Today's guest blogger is Zach Foltz, the Caribbean Coral Reef Ecosystems Station Manager. Zach keeps the island running, keeps the scientists sane and keeps Randi coming back year after year. In addition, he is an integral part of the Smithsonian–New England Aquarium collaboration to monitor 24 transects to evaluate the state of the Southwater Caye Marine Reserve (SWCMR), and he measures fishes. Here's a glimpse into his world this week!
As the Station Manager for the CCRE Program, I get the opportunity to work with a lot of wonderful researchers on a variety of projects in the many different ecosystems that are found near Carrie Bow Cay (mangroves, sea grass, coral reef and open ocean). While I have the opportunity to work with many animals, the monitoring project is one of my favorites because it is the only one that I am regularly involved with that lets me focus on my primary interest: fish.
I have been working on the monitoring project with the rest of the group since its implementation almost four years ago. My role has been to identify and count fish species along our 24 transects on the reef. My partner Pete and I have been recording what fish species are found in the various habitats on the reef and how communities have changed with the establishment of the reserve. Changes are definitely taking place! We have documented the explosion of the invasive lionfish, and a boom and bust population of sharpnose pufferfish. Pete and I also do a lot of the transect maintenance at each site. This involves securing a submerged float along with tags along the 30m transect so we can sample the exact same spot every time we go back.
It is the last day of our trip and I am up bright and early to squeeze in one more dive before our mandatory 24-hour, preflight surface interval. Scott, Clare and I have to go to one of our sites to replace a float and collect more of Clare’s samples. No matter how much we accomplish and how much work we get done on days where we dive 4 times per day, it seems there is always just a little more work to do. It comes as no surprise that after having a week of wonderful weather and ideal conditions, the seas look angry and the wind is howling when we have to squeeze in this early morning dive. In a half-awake state, the three of us struggle to get all of our gear into the boat to head out to our site. After a short, bumpy ride, we reach the site, check our gear, and make sure that we have not left anything topside and roll backwards off the rocking boat.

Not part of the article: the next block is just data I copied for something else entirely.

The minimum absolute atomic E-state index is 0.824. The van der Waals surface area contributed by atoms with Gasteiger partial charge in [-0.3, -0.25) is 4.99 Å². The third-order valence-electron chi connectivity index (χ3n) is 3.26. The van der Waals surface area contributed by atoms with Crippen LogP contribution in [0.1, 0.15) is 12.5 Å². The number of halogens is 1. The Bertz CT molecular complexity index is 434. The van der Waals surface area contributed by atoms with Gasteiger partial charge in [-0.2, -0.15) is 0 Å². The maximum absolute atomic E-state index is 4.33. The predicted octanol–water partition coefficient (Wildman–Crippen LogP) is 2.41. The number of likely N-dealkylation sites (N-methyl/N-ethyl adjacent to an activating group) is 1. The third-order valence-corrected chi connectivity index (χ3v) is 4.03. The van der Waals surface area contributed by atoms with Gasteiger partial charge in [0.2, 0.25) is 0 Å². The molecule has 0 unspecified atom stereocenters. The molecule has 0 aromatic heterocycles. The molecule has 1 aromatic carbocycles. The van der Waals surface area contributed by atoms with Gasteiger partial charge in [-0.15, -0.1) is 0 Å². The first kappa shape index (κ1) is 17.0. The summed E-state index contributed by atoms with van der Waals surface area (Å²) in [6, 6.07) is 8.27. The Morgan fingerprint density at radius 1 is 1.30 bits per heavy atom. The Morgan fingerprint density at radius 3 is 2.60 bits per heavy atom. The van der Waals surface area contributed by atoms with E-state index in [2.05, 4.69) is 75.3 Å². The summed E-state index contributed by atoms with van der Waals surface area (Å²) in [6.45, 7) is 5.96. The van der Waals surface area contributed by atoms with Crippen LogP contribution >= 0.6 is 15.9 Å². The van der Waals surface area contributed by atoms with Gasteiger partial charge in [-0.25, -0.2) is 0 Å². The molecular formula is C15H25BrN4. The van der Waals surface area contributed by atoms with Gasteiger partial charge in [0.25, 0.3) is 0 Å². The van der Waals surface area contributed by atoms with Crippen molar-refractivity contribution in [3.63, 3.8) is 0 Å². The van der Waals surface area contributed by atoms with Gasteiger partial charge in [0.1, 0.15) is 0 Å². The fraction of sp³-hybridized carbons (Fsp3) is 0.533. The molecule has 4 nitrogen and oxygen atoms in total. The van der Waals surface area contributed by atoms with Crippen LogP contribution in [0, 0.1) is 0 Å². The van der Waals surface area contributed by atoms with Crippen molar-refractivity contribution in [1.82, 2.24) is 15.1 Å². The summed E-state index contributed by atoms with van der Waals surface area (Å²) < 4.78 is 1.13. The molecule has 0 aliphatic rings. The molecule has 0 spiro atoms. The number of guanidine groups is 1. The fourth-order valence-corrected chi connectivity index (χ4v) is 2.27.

Once we get in the water, we drop down to the bottom where we find our transect and the float that needs to be replaced. Clare quickly gets to work sampling her corals and Scott works to retag our transect. As soon as I finish securing the float, I look up to check on the rest of the group and see a curious hawksbill turtle checking in on us. I follow him for a while as he poses for the camera until I see him eyeing something on the bottom. He swims right down to it and takes a bite. He quickly realizes it is not his flavor, spits the object out and rapidly swims away. I swim down to see what he was so offended by and it is a mask and snorkel! I pick it up so no other curious turtles make the same mistake and once we all get back to the surface and into the boat, I share the story. Turns out that the mask belonged to Clare who had dropped it from the boat on a previous trip to the island! What are the odds of that!?
|Curious hawksbill turtle|
We bounce our way back to the island and I think about how lucky I am to go on a dive and see so much that goes on below the seas surface all before breakfast. The feeling quickly goes away when I remember that we have to unload the boat, pack all of our gear, and clean up the island all before the boat comes to take us back to the real world… So much to do in so little time.